But lack of videotape in last week’s jail cell suicide shows need for more progress
Once a police department loses a community’s trust, it’s hard to get it back. The Hartford Police Department knows this all too well, and is taking steps to restore that trust. Unfortunately, it appears to have missed an easy one.
To the good, those steps include the firing of Officer Matthew Secore.
Secore, pictured, was charged last May with assaulting 21-year-old Ruben Perez, the mayor’s nephew, inside one of the jail cells at the HPD’s Jennings Road headquarters. News reports said that Secore entered the cell with a key and assaulted Perez. News reports also said that there were no cameras monitoring the holding cells at the time.
The case against Officer Secore is still pending, but there was an obvious motive. Perez had been charged with taking part in a Saturday night assault on Secore’s 23-year-old younger brother, Slade Secore, who had attempted to tow an illegally parked car. The beating reportedly had left Secore’s younger brother with facial cuts and bruises and the potential for diminished vision in his right eye.
The accusation was that Officer Secore, while he was off duty, had been allowed into Perez’s cell by two officers and a sergeant to take justice on his own. Afterward, Perez – with bruises and cuts of his own – went to the police himself.
“Every one of those individuals that was on duty in the lockup that day have either retired, been demoted and reassigned, or fired,” HPD spokeswoman Nancy Mulroy said. It’s not clear exactly when Secore was terminated, and Mulroy didn’t have available the names of the sergeant who retired or the officers who were demoted.
But the chief’s a “doer,” Mulroy said of Chief Daryl Roberts. “He takes swift and certain action.”
That may be true. And the department also recently revamped its Web site in an effort to be more forthcoming with information. But it has fallen short in an area where transparency would have gone a long way last week in a community struggling to trust its police.
Last week, when South Street resident Lewis Green had committed suicide in a jail cell, it was a stark reminder of the same problem in the Secore case – the jail cells are not being videotaped.
The department says all of the cells are now monitored by cameras that feed realtime images to a bank of computer screens monitored by officers overseeing the detention area. The department has a large holding cell and a hallway lined with smaller, individual cells. It is up for debate – and now an internal investigation – whether anyone was watching those monitors at the time of Green’s suicide last week, because although cameras are present, the department says that they are not yet capable of recording those images for later review.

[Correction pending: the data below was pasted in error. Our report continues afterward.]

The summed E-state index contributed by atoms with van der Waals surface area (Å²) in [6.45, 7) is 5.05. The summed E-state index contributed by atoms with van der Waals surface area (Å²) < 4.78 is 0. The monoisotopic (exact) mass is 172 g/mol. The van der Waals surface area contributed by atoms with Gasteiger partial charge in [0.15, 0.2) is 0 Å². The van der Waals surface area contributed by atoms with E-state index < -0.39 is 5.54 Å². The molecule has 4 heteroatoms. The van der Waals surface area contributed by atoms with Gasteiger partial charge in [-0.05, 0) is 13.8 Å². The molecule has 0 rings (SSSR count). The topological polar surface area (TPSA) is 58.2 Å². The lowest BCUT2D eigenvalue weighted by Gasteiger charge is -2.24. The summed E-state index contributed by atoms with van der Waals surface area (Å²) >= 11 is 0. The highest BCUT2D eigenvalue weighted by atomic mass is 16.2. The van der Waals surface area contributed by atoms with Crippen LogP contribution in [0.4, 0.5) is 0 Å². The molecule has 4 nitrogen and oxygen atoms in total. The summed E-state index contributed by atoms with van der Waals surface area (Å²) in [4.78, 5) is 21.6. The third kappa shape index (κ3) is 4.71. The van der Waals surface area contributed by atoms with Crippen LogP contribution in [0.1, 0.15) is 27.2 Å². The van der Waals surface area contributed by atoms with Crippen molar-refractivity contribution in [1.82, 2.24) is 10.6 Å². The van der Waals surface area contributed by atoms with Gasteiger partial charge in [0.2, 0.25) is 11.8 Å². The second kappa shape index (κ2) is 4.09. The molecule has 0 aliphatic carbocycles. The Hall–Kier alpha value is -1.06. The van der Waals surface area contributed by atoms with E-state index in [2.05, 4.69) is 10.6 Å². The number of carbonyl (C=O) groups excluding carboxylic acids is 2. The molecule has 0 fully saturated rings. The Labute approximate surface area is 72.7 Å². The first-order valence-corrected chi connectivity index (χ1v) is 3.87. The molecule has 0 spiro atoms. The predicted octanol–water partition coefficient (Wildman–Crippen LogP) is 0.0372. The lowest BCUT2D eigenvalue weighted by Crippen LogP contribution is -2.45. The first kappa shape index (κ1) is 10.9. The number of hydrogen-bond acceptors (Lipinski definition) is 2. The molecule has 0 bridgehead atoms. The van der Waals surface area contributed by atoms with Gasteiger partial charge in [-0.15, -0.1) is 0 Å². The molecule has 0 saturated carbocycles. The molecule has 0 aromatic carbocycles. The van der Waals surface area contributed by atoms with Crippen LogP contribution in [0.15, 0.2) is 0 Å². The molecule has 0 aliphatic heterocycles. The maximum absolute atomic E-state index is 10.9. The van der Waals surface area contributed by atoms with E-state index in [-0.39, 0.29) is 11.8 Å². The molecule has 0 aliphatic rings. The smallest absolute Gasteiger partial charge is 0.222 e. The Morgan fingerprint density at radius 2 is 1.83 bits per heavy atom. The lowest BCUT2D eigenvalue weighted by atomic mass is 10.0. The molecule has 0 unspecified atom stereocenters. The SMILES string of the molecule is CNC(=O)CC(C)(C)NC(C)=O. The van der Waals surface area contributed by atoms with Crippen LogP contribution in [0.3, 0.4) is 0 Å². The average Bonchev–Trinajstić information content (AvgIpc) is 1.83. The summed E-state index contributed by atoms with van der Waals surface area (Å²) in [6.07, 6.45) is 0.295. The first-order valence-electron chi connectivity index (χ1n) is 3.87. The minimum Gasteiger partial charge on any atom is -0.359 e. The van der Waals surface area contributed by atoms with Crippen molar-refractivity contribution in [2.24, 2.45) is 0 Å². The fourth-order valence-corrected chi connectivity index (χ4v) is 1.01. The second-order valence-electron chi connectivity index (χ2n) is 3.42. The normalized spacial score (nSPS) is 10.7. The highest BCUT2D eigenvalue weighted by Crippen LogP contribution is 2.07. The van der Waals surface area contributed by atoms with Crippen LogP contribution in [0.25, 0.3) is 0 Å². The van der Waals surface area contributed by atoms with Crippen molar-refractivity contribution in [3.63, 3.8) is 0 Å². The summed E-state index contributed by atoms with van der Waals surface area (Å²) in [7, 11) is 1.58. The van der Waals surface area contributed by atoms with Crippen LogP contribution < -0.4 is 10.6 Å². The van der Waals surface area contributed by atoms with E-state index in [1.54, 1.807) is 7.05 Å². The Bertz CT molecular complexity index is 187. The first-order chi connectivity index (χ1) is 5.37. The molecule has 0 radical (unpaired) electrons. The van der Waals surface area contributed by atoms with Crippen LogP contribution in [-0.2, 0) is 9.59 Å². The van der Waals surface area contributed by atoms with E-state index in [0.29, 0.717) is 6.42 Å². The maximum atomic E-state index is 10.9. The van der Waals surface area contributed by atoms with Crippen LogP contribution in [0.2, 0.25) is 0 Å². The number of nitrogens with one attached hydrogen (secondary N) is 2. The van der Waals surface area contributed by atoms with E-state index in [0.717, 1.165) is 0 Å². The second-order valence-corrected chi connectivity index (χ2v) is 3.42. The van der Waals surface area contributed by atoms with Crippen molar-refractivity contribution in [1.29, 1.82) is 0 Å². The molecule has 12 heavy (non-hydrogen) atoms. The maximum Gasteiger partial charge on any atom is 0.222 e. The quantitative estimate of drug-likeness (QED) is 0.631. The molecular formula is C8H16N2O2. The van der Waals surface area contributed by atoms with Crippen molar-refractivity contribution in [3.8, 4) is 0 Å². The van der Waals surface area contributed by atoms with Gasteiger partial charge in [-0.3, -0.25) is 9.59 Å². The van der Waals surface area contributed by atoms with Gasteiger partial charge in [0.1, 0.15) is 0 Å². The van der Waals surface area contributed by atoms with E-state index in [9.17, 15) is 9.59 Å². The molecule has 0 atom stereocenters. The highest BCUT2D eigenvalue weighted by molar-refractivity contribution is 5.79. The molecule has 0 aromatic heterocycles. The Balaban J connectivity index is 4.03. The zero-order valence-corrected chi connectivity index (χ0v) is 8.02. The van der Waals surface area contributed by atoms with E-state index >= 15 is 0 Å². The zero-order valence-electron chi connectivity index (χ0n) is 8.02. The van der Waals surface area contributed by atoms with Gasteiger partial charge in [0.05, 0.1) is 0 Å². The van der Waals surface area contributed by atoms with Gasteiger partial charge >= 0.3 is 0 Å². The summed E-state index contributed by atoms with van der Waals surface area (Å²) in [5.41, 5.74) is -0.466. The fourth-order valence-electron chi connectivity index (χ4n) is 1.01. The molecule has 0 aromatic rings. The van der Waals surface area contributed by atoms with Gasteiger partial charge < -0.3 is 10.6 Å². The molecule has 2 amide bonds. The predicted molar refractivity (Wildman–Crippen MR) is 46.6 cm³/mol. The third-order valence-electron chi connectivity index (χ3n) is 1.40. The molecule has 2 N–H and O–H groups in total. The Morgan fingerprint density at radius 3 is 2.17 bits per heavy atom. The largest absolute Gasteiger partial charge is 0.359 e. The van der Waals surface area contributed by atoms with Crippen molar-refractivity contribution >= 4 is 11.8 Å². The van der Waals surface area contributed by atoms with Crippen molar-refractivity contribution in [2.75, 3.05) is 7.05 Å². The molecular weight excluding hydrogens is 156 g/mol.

Green, whom police said was both intoxicated and agitated when he was brought in on a disorderly conduct charge, was placed in one of the individual cells for his own safety rather than being locked in the large holding cell with others. According to the department, by the time officers noticed that Green had used his shirt to hang himself from the bars of his cell, it was too late to save him.
Police also said that although Green had a decades-long history of 49 arrests, he had never shown signs of suicidal tendencies. If there had been previous evidence of suicidal tendencies, officers would have been reminded by a blinking signal in Green’s computerized case file. They are trained to deal with suicide attempts because, police say, they are a fairly common occurrence. Chief Roberts told the news media last week that his officers stop a few suicides a week, on average.
So with all these suicide attempts and an officer accused of assaulting the mayor’s nephew in a holding cell within the last 10 months, no one could find a few hundred dollars to connect the cameras to VCRs?
Apparently, plans are in the works to install recording equipment of some kind, but the work hasn’t been completed yet. We are supposed to believe that. But it shouldn’t take 10 months to price, purchase, and install video recording equipment, even where a publicly funded bureaucracy is concerned.
Meanwhile, police officials say there appears to be no wrongdoing by officers on duty in the detention area at the time of Green’s suicide, and one would like to believe they are correct. The investigation is ongoing. But they certainly will have a difficult time proving right or wrong in this case, won’t they? Essentially, all they have to go on is the word of the officers on duty – who may or may not have been negligent – or the word of prisoners in the cells near Green’s.
“Prisoners in vicinity had a view of him and didn’t notice anything unusual,” Mulroy said. “They didn’t hear anything. They didn’t notice any distress on the part of Mr. Green.”
Where does that leave us? It leaves us needing to trust the department to investigate itself fairly and impartially, because there is no videotape evidence to look at despite readily available, inexpensive VHS technology. It leaves us placing our trust in the department, again, when we still are waiting to see if justice will be served in yet another high-profile case about trust in the police department, the 2005 shooting death of Jashon Bryant.
Make no mistake, this is not to suggest that the prosecution of Officer Robert Lawlor in the Bryant shooting has anything to do with Mr. Green’s suicide or the allegation that Officer Secore assaulted Mr. Perez in a jail cell. But the Bryant case does relate directly to the department’s credibility problem. These issues need to be resolved if the community is to move forward. Otherwise, we’ll need to videotape all of our police, whenever and wherever they’re on the job. And, in some cases, when they are off duty for good measure.
People should be afraid to go to jail. But they shouldn’t be terrified to go to jail. That just makes the city’s most difficult job – the HPD’s – that much more difficult.